Then in 1966, Sheridan became the Lady of London, and suddenly Emily Wescote’s sire was the most powerful Kindred in London. With that ascent came a new offer. Sheridan would make Emily her strong right hand, and in exchange, Emily would have Sheridan’s not-insignificant support for her occult research. Once more, Emily agreed.
In modern nights, Emily Wescote is the Seneschal of London. She is Sheridan’s lieutenant in all matters to do with the governance of the city, and her influence and authority are without bounds. Unlike her Sire, Emily is not some serpent given to secrets and diplomatic intrigue. Instead, she is a steam locomotive, bulling through all obstacles and battering them down with the strength of her will. Essentially, the way Kindred politics breaks down is that Sheridan, with the advice of the Primogen, determines what should happen, and then Emily makes certain that it does happen, the Herald tells everyone that it did happen, and the High Sheriff sniffs out and punishes any violations. More than the High Sheriff even, Emily serves as Sheridan’s iron fist.
Emily is also fairly high ranking in the Circle of the Crone, though since her becoming Sheridan’s Seneschal her rise has hit a glass ceiling, to Emily’s distinct frustration. Simply put, the Acolytes consider her too politically unreliable to advance any further.
To carry out her duties, Emily has several powerful tools. First and foremost, she is assumed to be working with the full backing and authority of Sheridan and the Primogen Council. This assumption holds even when it is not, strictly, true, but Emily is scrupulously careful not to abuse this particular power. Emily also has access to a great deal of monetary wealth, both her own (she divorced well), Sheridan’s, and that of the Court of London as a whole, serving as Master of the Exchequer for the city’s Kindred. She maintains a large number of lawyers on retainer – after her endless legal troubles with her own father, Emily speaks their language. And finally, she has a goodly amount of Acolyte blood-magic, in particular a talent for knowing what will happen right before it happens.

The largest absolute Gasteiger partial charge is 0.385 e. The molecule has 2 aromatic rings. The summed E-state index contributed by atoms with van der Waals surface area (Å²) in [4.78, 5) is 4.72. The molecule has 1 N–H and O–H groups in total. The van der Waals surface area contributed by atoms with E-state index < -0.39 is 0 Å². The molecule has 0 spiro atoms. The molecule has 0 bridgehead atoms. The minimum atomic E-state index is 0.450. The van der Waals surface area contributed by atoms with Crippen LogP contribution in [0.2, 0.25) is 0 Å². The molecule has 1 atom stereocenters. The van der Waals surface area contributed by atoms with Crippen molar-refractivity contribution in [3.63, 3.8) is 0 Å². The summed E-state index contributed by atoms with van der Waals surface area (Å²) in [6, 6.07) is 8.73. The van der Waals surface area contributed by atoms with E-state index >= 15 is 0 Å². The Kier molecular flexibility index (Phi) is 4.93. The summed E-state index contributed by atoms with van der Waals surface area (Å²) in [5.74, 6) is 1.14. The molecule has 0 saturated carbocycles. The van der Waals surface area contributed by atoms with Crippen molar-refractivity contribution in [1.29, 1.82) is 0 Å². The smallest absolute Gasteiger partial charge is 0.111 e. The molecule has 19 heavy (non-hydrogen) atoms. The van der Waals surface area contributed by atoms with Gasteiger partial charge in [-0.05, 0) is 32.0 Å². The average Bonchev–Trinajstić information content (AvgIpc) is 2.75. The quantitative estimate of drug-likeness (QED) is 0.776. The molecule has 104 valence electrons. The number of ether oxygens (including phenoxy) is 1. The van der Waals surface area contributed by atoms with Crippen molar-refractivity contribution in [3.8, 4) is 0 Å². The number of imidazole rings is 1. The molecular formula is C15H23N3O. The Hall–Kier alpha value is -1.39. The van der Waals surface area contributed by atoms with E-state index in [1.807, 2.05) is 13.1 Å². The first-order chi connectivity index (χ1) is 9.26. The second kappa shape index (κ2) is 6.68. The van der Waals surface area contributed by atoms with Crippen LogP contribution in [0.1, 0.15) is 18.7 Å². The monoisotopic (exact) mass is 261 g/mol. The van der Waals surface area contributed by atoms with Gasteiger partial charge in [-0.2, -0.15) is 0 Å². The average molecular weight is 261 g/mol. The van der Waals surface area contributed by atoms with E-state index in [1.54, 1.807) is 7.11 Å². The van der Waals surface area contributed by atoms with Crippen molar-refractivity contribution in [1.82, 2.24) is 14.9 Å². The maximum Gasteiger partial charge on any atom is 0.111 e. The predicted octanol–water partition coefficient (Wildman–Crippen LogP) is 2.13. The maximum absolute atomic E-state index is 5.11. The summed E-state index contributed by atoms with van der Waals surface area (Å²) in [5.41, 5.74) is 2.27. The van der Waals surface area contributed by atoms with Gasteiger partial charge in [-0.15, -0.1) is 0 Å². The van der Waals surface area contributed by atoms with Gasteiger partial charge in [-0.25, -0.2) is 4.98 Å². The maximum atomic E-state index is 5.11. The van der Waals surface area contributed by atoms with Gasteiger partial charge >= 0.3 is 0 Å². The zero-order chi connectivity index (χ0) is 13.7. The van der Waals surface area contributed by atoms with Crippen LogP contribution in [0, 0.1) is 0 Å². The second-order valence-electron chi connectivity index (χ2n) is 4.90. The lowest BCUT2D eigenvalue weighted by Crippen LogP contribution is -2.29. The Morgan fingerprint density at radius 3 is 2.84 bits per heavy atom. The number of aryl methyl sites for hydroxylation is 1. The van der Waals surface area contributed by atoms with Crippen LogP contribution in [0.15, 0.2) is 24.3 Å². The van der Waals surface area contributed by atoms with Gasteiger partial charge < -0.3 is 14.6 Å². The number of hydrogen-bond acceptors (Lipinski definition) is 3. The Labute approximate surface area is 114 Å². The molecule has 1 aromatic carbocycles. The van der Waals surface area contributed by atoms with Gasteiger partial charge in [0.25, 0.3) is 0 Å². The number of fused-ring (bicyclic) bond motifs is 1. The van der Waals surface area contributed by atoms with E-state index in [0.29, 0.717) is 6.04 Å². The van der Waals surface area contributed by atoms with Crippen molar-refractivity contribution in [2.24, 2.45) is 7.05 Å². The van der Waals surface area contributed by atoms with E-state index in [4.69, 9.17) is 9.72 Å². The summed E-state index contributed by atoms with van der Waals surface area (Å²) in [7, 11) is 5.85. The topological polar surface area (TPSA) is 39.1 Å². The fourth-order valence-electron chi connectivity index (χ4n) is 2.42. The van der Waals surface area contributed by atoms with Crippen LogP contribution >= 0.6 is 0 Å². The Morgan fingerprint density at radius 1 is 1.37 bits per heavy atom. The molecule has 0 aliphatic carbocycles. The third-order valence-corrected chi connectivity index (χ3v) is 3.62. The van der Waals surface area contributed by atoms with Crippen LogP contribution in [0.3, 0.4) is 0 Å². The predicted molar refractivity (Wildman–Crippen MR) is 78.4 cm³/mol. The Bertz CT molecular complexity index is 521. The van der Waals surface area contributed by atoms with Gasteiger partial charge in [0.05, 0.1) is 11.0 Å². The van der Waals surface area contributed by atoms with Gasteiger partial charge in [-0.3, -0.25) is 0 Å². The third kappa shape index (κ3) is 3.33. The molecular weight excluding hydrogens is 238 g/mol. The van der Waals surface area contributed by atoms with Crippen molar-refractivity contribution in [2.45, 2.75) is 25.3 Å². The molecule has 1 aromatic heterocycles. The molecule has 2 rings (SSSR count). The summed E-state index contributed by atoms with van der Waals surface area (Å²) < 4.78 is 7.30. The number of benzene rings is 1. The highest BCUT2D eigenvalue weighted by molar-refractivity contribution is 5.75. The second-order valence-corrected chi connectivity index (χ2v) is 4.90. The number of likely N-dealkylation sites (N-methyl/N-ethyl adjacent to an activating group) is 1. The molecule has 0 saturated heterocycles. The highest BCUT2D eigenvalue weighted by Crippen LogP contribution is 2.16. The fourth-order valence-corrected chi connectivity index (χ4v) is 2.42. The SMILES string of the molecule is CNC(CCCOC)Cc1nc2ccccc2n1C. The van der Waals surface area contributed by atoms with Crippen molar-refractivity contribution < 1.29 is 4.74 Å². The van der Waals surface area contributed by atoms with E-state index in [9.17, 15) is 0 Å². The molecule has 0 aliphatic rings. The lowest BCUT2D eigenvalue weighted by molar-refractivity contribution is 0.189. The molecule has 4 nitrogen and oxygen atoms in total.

In her private life, Emily maintains a large house in Ealing, which she privately refers to as Wescote House, where she lives with her brother. Large, grand, and elegant, Wescote House is a rambling old pile of a house that serves as haven to Emily and her brother, and to Emily’s hobbies. The greenhouse attached to the house is filled with rare and exotic plants (many toxic), while the west wing indulges Emily’s love of rare insect collection, filled with all of the accoutrements of the trade; bell jars, tiny pins and needles, shadow boxes filled with hundreds of minuscule, transfixed creatures. She sometimes holds formal meetings in the shadow of her insect collection or her greenhouse.